A Maryland doctor charged in an over-stenting scheme was handed an 8-year prison sentence and ordered to pay nearly $600,000 in restitution for defrauding Medicare and other health insurers according to reports from MassDevice today.
“The jury found that Dr. McLean egregiously violated the trust of his patients and made false entries in their medical records to justify implanting unneeded cardiac stents and billing for the surgery and follow-up care,”
Dr. John McLean, age 59, was also charged with ordering unnecessary tests and making false entries in patient records in order to bill Medicare and Medicaid for expensive stenting procedures.
Evidence uncovered in McLean’s trial suggested that he may have implanted as many as 100 unnecessary cardiac stents.
“The jury found that Dr. McLean egregiously violated the trust of his patients and made false entries in their medical records to justify implanting unneeded cardiac stents and billing for the surgery and follow-up care,” U.S. Attorney Rod Rosenstein said in response to the recent sentencing.
A lawsuit accusing senior staff at Peninsula Regional Medical Center of failing to address complaints against McLean cost the hospital $1.8 million in August, one month after McLean was convicted.
McLean had a private medical practice with hospital privileges at Peninsula Regional. From 2003 to 2007 he falsely recorded and exaggerated the presence of coronary blockages in patient medial records to justify stenting and billing insurance programs, according to the Dept. of Justice.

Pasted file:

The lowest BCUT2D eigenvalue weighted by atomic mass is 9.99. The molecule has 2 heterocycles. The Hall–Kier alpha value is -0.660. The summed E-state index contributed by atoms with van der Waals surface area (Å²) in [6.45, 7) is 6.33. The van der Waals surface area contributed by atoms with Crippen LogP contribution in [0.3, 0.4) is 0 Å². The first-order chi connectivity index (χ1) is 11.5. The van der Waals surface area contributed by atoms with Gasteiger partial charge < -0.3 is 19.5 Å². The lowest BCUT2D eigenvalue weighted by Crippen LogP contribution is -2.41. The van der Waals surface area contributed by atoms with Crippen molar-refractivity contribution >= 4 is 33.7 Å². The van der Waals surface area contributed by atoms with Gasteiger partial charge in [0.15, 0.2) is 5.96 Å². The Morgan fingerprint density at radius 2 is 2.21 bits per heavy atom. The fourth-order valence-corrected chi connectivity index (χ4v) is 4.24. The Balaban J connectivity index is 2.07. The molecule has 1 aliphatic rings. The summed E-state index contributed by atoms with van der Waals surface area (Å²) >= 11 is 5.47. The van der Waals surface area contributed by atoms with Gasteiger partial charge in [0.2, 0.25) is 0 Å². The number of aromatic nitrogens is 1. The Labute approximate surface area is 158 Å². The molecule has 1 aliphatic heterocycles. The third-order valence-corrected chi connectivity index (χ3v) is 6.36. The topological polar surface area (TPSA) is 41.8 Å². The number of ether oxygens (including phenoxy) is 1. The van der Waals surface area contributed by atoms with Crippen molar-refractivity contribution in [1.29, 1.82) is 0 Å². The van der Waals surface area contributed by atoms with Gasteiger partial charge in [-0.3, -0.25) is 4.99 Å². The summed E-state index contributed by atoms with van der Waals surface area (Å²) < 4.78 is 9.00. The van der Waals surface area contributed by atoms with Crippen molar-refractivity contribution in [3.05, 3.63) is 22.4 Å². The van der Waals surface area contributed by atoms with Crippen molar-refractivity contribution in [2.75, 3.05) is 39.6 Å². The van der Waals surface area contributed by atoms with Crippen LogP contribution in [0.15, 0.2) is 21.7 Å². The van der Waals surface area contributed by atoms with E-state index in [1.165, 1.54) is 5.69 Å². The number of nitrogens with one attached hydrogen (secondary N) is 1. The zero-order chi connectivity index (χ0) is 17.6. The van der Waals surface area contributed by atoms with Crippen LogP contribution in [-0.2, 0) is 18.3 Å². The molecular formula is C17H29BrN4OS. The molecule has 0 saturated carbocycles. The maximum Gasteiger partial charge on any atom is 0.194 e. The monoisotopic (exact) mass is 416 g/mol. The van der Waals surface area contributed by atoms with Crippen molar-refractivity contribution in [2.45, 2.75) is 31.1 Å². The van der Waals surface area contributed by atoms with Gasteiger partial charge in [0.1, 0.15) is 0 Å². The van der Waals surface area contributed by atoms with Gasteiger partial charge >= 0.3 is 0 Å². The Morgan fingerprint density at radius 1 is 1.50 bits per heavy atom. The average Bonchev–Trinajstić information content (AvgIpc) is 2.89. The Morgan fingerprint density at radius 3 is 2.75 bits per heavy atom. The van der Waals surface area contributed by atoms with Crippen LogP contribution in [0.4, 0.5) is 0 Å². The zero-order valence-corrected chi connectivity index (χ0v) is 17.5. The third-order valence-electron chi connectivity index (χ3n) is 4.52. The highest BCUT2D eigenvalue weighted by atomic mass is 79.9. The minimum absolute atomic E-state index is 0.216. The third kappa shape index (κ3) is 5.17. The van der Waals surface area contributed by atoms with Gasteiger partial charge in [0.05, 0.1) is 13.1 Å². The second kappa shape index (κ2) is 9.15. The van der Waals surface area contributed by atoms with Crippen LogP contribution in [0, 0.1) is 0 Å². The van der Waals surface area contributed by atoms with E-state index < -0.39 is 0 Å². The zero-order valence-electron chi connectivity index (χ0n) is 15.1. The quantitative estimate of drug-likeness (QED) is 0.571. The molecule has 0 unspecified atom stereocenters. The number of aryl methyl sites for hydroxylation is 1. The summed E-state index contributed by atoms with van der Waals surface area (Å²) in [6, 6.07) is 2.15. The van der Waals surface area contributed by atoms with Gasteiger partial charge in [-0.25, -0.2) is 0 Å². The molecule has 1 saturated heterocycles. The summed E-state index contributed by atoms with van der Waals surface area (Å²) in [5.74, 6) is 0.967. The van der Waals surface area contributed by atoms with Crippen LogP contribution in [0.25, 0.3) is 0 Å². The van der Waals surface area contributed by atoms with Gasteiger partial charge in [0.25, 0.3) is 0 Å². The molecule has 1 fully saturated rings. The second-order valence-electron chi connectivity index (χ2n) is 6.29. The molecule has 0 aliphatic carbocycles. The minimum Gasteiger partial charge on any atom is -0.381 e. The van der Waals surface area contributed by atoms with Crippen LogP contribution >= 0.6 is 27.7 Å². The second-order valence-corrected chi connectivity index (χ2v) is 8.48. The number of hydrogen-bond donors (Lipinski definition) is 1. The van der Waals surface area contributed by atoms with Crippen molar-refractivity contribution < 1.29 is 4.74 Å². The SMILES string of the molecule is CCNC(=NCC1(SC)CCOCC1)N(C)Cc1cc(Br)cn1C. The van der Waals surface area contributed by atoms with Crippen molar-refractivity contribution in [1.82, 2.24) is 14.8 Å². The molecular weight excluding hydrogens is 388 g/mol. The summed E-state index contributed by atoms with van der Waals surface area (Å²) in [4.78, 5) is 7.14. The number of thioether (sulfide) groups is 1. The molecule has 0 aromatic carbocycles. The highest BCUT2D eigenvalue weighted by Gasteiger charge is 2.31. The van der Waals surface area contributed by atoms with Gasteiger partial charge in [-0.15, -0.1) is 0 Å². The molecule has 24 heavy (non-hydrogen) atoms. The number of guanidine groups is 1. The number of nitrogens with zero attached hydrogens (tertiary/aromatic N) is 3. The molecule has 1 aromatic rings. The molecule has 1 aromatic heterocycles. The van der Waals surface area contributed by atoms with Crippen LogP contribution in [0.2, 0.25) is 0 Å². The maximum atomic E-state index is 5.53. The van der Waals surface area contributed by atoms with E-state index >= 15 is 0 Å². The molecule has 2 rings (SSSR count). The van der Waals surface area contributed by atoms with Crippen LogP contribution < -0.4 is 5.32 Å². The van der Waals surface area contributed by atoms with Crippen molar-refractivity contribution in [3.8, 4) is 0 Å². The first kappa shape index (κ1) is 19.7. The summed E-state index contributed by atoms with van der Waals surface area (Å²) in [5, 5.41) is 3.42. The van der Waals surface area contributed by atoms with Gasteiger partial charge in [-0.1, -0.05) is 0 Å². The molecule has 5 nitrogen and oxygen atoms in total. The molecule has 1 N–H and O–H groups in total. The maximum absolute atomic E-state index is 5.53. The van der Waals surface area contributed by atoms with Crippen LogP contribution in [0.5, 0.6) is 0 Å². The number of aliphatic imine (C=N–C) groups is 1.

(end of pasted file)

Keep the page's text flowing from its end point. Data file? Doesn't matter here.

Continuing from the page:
Peninsula Regional began investigating the hospital’s stenting records upon receiving an anonymous tip after McLean resigned his hospital privileges in 2007.
McLean is not the only Maryland doc at the center of a ruckus over improper stenting.
In another case Dr. Mark Midei, another Maryland cardiologist has been accused of implanting unnecessary stents in as many as 369 patients.
“Placing unnecessary stents in the hearts of patients is a crime of unthinkable proportions,” special agent in charge for the U.S. Dept of Health & Human Services Nicholas DiGiulio said in prepared remarks. “A doctor who insists on practicing greed rather than good medicine will ultimately pay a heavy price.”
Source: MassDevice, medlatest staff